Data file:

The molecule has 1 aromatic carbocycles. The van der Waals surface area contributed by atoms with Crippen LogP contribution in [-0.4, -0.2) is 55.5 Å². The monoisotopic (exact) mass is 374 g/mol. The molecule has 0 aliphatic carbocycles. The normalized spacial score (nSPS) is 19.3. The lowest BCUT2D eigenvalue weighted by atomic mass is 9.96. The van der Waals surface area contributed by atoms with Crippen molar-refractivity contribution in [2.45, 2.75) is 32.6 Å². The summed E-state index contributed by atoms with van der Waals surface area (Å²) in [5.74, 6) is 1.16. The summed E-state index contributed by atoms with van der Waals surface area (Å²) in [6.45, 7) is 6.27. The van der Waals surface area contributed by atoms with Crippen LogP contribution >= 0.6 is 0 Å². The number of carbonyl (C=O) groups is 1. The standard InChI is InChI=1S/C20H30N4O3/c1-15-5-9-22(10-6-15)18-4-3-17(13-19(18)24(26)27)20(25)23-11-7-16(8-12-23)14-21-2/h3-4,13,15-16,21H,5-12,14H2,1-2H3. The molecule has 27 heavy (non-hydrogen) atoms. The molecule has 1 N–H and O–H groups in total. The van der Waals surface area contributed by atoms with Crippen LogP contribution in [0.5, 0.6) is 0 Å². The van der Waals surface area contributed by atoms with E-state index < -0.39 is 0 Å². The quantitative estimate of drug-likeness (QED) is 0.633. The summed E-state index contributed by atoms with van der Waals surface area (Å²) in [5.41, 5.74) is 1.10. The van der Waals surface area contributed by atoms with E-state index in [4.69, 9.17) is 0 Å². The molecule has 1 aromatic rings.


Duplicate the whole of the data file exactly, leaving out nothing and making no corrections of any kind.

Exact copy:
The molecule has 1 aromatic carbocycles. The van der Waals surface area contributed by atoms with Crippen LogP contribution in [-0.4, -0.2) is 55.5 Å². The monoisotopic (exact) mass is 374 g/mol. The molecule has 0 aliphatic carbocycles. The normalized spacial score (nSPS) is 19.3. The lowest BCUT2D eigenvalue weighted by atomic mass is 9.96. The van der Waals surface area contributed by atoms with Crippen molar-refractivity contribution in [2.45, 2.75) is 32.6 Å². The summed E-state index contributed by atoms with van der Waals surface area (Å²) in [5.74, 6) is 1.16. The summed E-state index contributed by atoms with van der Waals surface area (Å²) in [6.45, 7) is 6.27. The van der Waals surface area contributed by atoms with Crippen LogP contribution >= 0.6 is 0 Å². The number of carbonyl (C=O) groups is 1. The standard InChI is InChI=1S/C20H30N4O3/c1-15-5-9-22(10-6-15)18-4-3-17(13-19(18)24(26)27)20(25)23-11-7-16(8-12-23)14-21-2/h3-4,13,15-16,21H,5-12,14H2,1-2H3. The molecule has 27 heavy (non-hydrogen) atoms. The molecule has 1 N–H and O–H groups in total. The van der Waals surface area contributed by atoms with Crippen LogP contribution in [0.5, 0.6) is 0 Å². The van der Waals surface area contributed by atoms with E-state index < -0.39 is 0 Å². The quantitative estimate of drug-likeness (QED) is 0.633. The summed E-state index contributed by atoms with van der Waals surface area (Å²) in [5.41, 5.74) is 1.10. The van der Waals surface area contributed by atoms with E-state index in [4.69, 9.17) is 0 Å². The molecule has 1 aromatic rings.